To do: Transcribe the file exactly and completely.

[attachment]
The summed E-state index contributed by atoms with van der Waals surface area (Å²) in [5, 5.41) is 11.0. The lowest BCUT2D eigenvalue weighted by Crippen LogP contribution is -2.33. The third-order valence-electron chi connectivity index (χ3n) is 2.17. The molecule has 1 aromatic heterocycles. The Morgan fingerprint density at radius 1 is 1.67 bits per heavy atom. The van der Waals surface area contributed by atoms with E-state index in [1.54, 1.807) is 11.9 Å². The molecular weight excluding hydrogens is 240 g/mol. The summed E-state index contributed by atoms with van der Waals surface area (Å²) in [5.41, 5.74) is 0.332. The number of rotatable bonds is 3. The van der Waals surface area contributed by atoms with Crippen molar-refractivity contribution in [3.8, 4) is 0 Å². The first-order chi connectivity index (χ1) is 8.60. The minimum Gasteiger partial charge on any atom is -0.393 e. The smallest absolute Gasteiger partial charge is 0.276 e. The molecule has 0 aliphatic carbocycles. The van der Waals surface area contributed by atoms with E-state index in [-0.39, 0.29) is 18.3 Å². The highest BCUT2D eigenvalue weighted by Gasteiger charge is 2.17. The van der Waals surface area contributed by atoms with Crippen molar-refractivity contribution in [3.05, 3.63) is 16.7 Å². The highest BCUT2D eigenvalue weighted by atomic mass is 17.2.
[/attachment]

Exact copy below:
The summed E-state index contributed by atoms with van der Waals surface area (Å²) in [5, 5.41) is 11.0. The lowest BCUT2D eigenvalue weighted by Crippen LogP contribution is -2.33. The third-order valence-electron chi connectivity index (χ3n) is 2.17. The molecule has 1 aromatic heterocycles. The Morgan fingerprint density at radius 1 is 1.67 bits per heavy atom. The van der Waals surface area contributed by atoms with E-state index in [1.54, 1.807) is 11.9 Å². The molecular weight excluding hydrogens is 240 g/mol. The summed E-state index contributed by atoms with van der Waals surface area (Å²) in [5.41, 5.74) is 0.332. The number of rotatable bonds is 3. The van der Waals surface area contributed by atoms with Crippen molar-refractivity contribution in [3.8, 4) is 0 Å². The first-order chi connectivity index (χ1) is 8.60. The minimum Gasteiger partial charge on any atom is -0.393 e. The smallest absolute Gasteiger partial charge is 0.276 e. The molecule has 0 aliphatic carbocycles. The van der Waals surface area contributed by atoms with E-state index in [-0.39, 0.29) is 18.3 Å². The highest BCUT2D eigenvalue weighted by Gasteiger charge is 2.17. The van der Waals surface area contributed by atoms with Crippen molar-refractivity contribution in [3.05, 3.63) is 16.7 Å². The highest BCUT2D eigenvalue weighted by atomic mass is 17.2.